A list of typical responsibilities for a massage therapist includes the following:

  • Doing verbal and written intakes with clients to learn more about their discomfort, medical history, and desired objectives for massage therapy
  • Complete physical evaluations to locate discomfort and tension in clients’ bodies
  • Manipulate muscles and soft tissues
  • Communicate with clients regarding their preferences for increased or decreased pressure
  • Provide follow up recommendations for hydration, relaxation, physical therapy, and other related healing modalities
  • Document progress
  • Make appointments

Massage therapists work wherever physical healing happens. Many massage therapists are self-employed, but some work as employees in fitness centers, hospitals, clinics, day spas, hotel resort spas, cruise ships, and athletic teams. Some massage therapists work from home or travel to their clients’ homes to provide treatment.

Massage Therapists Certifications & Licensure

Licensure requirements for massage therapists vary from state to state. Aspiring massage therapists should research what procedures and examinations are required for professional licensure in massage therapy in an individual’s current or future state of residence.

The Associated Bodywork & Massage Professionals (ABMP) organization reports that 43 states require licensure, as does the District of Columbia, Puerto Rico, and the U.S. Virgin Islands. A summary of the requirements for licensure of massage therapy professionals in each state can be found on the ABMP website.

Common examinations include the MBLEx or board certification and specialization from the National Certification Board for Therapeutic Massage and Bodywork (NCBTMB).

It is worth noting that a certificate from the NCBTMB does not replace state licensure, but it does prove programmatic educational quality and ensure that a massage therapy professional has met requirements beyond those required for initial program. Upon earning licensure, many massage therapists use the credential licensed massage therapist (LMT) to represent their level of training and professionalism.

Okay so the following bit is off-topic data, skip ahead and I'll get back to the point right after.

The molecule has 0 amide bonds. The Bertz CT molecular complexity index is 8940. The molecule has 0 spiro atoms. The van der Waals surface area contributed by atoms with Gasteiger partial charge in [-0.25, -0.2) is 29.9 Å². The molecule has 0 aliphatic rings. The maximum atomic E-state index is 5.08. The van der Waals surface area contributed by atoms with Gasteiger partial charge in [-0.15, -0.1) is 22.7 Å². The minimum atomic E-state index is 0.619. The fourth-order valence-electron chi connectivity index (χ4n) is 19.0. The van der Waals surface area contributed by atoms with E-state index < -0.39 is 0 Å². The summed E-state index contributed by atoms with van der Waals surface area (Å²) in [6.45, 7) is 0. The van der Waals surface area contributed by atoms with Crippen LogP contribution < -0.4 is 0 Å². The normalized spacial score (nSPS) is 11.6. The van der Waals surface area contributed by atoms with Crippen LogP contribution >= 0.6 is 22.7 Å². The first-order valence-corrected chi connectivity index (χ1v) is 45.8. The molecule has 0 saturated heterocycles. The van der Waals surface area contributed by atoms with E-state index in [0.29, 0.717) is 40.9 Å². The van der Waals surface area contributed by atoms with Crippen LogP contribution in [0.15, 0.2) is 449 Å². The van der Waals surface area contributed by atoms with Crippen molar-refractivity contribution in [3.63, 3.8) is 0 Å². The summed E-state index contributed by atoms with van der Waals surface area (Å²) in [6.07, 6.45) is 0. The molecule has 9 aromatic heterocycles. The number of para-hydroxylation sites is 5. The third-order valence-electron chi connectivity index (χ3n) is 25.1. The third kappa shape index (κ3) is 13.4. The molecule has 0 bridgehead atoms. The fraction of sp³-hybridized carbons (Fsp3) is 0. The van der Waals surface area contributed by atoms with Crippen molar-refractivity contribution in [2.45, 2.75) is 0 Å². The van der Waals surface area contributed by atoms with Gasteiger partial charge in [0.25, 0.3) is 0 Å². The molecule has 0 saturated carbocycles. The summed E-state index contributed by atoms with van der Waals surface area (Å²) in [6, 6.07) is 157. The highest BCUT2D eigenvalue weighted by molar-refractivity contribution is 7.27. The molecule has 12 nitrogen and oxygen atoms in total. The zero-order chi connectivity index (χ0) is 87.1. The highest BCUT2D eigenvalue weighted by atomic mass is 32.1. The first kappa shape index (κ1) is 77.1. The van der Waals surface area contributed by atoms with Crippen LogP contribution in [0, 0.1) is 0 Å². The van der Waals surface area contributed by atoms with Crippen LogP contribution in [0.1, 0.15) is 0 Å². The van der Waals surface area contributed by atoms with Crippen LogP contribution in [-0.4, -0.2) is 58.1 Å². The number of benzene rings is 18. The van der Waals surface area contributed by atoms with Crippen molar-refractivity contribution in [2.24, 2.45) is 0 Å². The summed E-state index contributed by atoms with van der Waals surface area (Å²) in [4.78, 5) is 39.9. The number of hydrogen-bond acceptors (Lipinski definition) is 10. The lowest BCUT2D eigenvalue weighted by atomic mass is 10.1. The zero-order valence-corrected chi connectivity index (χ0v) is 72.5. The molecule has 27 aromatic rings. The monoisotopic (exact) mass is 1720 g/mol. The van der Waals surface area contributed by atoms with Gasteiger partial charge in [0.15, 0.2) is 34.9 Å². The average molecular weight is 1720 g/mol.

Massage Therapist Salary

Salaries for massage therapists depend on several factors including work environment, education, certification and licensure, professional experience, self-reported earnings, and the cost of living by city. Annual earnings also depend on part- and full-time work schedules. Tips and access to free or discounted massage therapy may be included as part of a contract within a working environment that employs several massage therapists.

In general, massage therapists earn median annual salaries of $41,420 (Bureau of Labor Statistics, 2019). Entry-level or part-time massage therapists typically start out earning about $21,340 per year or less (10th percentile). Top-level earners (90th percentile)—i.e., massage professionals with more years of work experience and specialization—are reported to earn $78,280 or more annually.

The highest-paid massage therapists were individuals working at the offices of chiropractors, who earned an average of $51,690 per year (BLS 2019).

Rachel Drummond

Rachel Drummond

Writer

Rachel Drummond is a freelance writer, educator, and yogini from Oregon. She’s taught English to international university students in the United States and Japan for more than a decade and has a master’s degree in education from the University of Oregon. A dedicated Ashtanga yoga practitioner, Rachel is interested in exploring the nuanced philosophical aspects of contemplative physical practices and how they apply in daily life. She writes about this topic among others on her blog (Instagram: @oregon_yogini).